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The concept of Vijnana Kalavedi Centre emerged from the mind of young French artiste, Ms. Louba Schild. Deeply drawn towards the beauty and expression in some of the ancient art forms of Kerala, she was inspired to share her vision of Indian culture with others.  
 Testimony
         

In 1976, she rented a building on the banks of the sacred river Pamba and invited a few of the best teachers in Kerala to initiate a small group of French people interested in discovering "Her Kerala".

Vijnana Kalavedi was officially registered as a charitable association under the Travancore-Cochin Literary, Scientific and Charitable Society Act of 1955 with the aims of:

         
History
History
History
History
 
History Providing foreign artists, researchers and culturally oriented tourists with opportunities to become acquainted with the culture and art of India, particularly of Kerala.
 
             
History Preserving the traditional arts and crafts of Kerala in their and spiritual context
 
   
History Fostering the artistic education of youngsters in Kerala.
 

Through the years Vijnana Kalavedi had grown into a unique institution in India, offering training in 18 subjects, ranging from theatre, dance, music, martial art, to languages, Ayurveda, sculpting, painting and cooking. The Centre had grown to accommodate about 200 foreign and 100 local students every year with increasing demand every day.

The Centre had evolved into a model of cultural tourism. It was recognized as, "a cultural educational institution engaged in the teaching and promotion of traditional arts and Indian culture", by the Department of Culture, Government of Kerala. The Centre was also recognized by the Department of Tourism, Government of Kerala. It had been included in the Cultural Resource Directory by Indira Gandhi National Centre for the Arts and was a member of the Indian National Trust for Art and Cultural Heritage (INTACH and of the District Tourism Promotion Council of Pathanamthitta District, Kerala.

Over the years various organizations like UNESCO, Sangeet Natak Academy (Delhi & Kerala), Ministry of Culture (India & Kerala), Ministry of Tourism (Kerala), UNDP and many individuals like Madame Nadia Schild Chipiloff (Musician & Therapist, Paris), Mr Pushpa Das (Former director of IFPC, UNESCO), Marine Pitoeff, Padmasree Kalamandalam Krishnan Nair (Eminent Kathakali artist & late patron of the Centre), Dr D Babu Paul (IAS, Chief patron of the Centre) etc had supported Vijnana Kalavedi Centre.

Our vocation, for 3 decades, had been to teach foreign artists and to introduce visitors from various countries to the culture of India, making them the best ambassadors of Indian culture. We had also been working, with more and more urgency, in various ways, to keep alive traditional arts and re-introduce their values in the day-to-day life of the local population.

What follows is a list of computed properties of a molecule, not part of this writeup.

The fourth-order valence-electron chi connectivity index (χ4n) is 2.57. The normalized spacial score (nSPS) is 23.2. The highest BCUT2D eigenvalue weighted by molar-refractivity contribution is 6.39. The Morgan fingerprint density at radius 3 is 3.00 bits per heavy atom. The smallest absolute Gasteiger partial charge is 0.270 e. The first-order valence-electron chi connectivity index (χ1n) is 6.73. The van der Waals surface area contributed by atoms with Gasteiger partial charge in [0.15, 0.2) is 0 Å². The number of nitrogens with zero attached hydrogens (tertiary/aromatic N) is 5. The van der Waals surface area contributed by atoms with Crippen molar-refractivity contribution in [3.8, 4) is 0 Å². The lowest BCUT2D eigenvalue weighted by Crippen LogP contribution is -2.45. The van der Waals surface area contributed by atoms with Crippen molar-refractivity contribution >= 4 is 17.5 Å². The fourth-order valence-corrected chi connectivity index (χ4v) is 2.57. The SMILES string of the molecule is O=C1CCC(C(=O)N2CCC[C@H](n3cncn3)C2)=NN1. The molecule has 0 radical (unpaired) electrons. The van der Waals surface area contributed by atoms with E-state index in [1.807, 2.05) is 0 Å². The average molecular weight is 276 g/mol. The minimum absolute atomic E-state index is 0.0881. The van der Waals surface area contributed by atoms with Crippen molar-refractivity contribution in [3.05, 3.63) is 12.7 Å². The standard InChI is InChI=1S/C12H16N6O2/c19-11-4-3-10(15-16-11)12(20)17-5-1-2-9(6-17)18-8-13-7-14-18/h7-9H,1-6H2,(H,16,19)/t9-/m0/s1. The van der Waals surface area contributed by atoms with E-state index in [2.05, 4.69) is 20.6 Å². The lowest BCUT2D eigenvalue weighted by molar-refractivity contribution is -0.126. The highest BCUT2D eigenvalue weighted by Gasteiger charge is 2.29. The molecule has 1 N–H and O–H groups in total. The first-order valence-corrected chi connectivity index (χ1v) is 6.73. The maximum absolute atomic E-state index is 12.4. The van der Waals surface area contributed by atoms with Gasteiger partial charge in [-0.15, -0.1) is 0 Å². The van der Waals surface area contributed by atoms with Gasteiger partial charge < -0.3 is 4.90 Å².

History   In the years 1979-80, the Centre received a grant from IFPC (International Fund for Promotion of Culture), UNESCO and organized a large number of performances, concerts, workshops, exhibitions and offered several scholarships to children and youngsters to pursue their art education within the Centre as well as at other centres in Kerala.
     
History In 1981, the Centre organized workshops on Kathakali for school children at an ‘India' Festival at the Museum of Modern Art, Paris.
 
History In 1991, the Centre organized a week-long festival called ‘Saagara' at Kovalam sponsored by the Government of Kerala. As part of this festival, performances, workshops and exhibitions took place on the seashore.
In 1991, the Centre also organized a seminar on traditional architecture following it up with a project proposal for the creation of a Centre for Traditional Architecture & Mural Painting. The Government of Kerala took up the project, establishing the Vastu Vidya Gurukulam at Aranmula. Ms Louba Schild was appointed Vice Chairperson of the Institution.
History For three years from 1996 onwards, the Centre worked in partnership with UNESCO, offering a six month residency at Aranmula for young professional artists from third world countries to learn traditional music and dance, under the programme IFPC-ASCHBERG Bursaries for Artists.
 
In 1997, a theatre workshop, sponsored by the South Zone Cultural Centre, was organized at the Centre by Sri Kavalam Narayana Panicker and his theatre troupe.
 
History In 2001, the Centre received official recognition from the Department of Culture and the Department of Tourism. In the same year, the Centre offered scholarships to 10 children to learn Kathakali at the renowned Kathakali village, Vellinezhy.
   
History The Centre celebrated the year 2002 as its 25th anniversary Jubilee Year. On December 13th the Centre was honored by a visit from the respected Chief Minister of Kerala, Sri A K Antony.
   
 
History In the year 2003, the Centre started the ‘Volunteer to Teach English" programme in the nearby Malayalam medium schools, with the official recognition of the General Education Department, Government of Kerala.
 
 
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